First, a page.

On the other side, long term financing could be provided by equity. Equity must not be repaid but is expensive, the company must give away a percentage of its control so that the term sheet and the conditions applied by the private equity could be quite unaffordable.


My personal suggestion is to consider a debt solution if the company is profitable, alternatively a debt/equity mix within a reasonable gearing. If the control is given away, the company should expect to lose some strategical drive and conflicts could rise from the new investor. The venture capital firm could interfere in the company management, they could impose a heavy and bureaucratic reporting.


It is very important that the SME recognises the timing of the underlying asset that needs to  be funded. The rule of thumb is that current asset must be covered by current and short term financing, while fix asset needs more medium and long term instruments.


The working capital could be typically covered by short term financing such as overdraft and factoring invoices. Fix asset is covered by long-term financial instruments.


How to avoid Overtrading

Overtrading often occurs when companies expand their own operations too aggressively with evident issues in term of working capital and financing. Hyper growth represents an opportunity and a threat in the SME business life cycle. This could be a unique opportunity to scale up in a very short time but the risk of over trading is high.


The momentum here is to transform overtrading in profitable growth, but what are the steps that could minimise the risks of overtrading and ride the unique opportunity to scale up quickly?


The first and basic need is to start this phase with a ready and consolidated business model. The company should have developed a consistent and coherent bottom up strategy. Is the market we are targeting in line with our strategy? Some trade off choices between profitability and term and conditions could be suitable: focus on less profitable customers in exchange of better payment terms.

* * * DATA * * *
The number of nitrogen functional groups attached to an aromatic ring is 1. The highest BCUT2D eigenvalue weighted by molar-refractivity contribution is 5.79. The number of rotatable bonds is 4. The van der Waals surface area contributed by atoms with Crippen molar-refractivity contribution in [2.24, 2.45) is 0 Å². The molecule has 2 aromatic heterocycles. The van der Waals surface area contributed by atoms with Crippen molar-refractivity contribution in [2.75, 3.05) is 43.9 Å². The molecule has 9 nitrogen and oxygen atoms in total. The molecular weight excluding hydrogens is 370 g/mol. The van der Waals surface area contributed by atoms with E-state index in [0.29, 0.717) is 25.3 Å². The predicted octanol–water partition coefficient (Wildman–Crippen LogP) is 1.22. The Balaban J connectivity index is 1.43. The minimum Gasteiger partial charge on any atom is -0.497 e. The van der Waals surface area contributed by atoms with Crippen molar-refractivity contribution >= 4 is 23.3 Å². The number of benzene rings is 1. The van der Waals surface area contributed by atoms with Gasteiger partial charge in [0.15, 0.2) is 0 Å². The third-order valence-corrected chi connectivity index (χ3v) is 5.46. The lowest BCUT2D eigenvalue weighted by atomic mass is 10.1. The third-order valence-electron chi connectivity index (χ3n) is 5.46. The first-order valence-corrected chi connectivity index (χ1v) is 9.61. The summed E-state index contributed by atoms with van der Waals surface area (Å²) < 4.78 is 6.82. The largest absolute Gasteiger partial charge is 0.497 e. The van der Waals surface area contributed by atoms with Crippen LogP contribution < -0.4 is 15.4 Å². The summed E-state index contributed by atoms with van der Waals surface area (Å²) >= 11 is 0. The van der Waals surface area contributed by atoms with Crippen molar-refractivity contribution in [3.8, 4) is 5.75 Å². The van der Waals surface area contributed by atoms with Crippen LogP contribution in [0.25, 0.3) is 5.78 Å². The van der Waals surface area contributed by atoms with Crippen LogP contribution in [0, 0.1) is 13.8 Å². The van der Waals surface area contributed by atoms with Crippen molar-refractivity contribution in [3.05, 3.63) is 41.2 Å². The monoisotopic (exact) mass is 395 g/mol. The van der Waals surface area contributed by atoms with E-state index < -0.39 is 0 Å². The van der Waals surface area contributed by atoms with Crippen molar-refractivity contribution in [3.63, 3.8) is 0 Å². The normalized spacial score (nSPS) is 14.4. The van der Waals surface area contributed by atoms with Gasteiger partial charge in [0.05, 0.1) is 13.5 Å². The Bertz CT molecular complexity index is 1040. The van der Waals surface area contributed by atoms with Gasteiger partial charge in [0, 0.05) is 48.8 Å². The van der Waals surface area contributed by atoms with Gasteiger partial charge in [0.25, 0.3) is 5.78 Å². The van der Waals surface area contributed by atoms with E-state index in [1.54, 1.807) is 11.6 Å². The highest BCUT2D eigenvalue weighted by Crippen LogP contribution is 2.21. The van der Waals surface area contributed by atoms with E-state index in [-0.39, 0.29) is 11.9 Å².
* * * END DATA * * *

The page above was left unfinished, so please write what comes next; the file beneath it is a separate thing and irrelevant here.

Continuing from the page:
Another tactical area to focus on is the cash conversion cycle. The company should have defined its Cash Conversion Cycle. For instance the company could choose to get on board customers that pay at 60 days instead of 90, even if less profitable.  Another component is to control the DSI, days on inventory. The company should operate as lean as possible. The goal is to minimise the lead-time from the receipt of the raw material to the finished good. The DPO is related to the suppliers’ payment and in general the SME tends to match it with the DSO. My suggestion is to apply the norm because it would be risky to annoy the suppliers and lose their loyalty.


In case you still face financial gap in the hyper growth phase, it is possible to  access to short term external financial instruments, such as factoring and overdraft. This is expensive, could reduce the operational freedom ie the need to balance the overdraft without notice and introduces some kind of accounting complexity.


Overtrading is risky but if the SME business model is strong and scalable, it is worth taking.  It represents a unique opportunity to quickly scale up organically the company.


Financial Decision Making

Any business decisions will directly / indirectly impact on the financial statements. For sake of simplicity let’s simulate the impact of a strategic and an operational choice that typically decision makers are asked to take.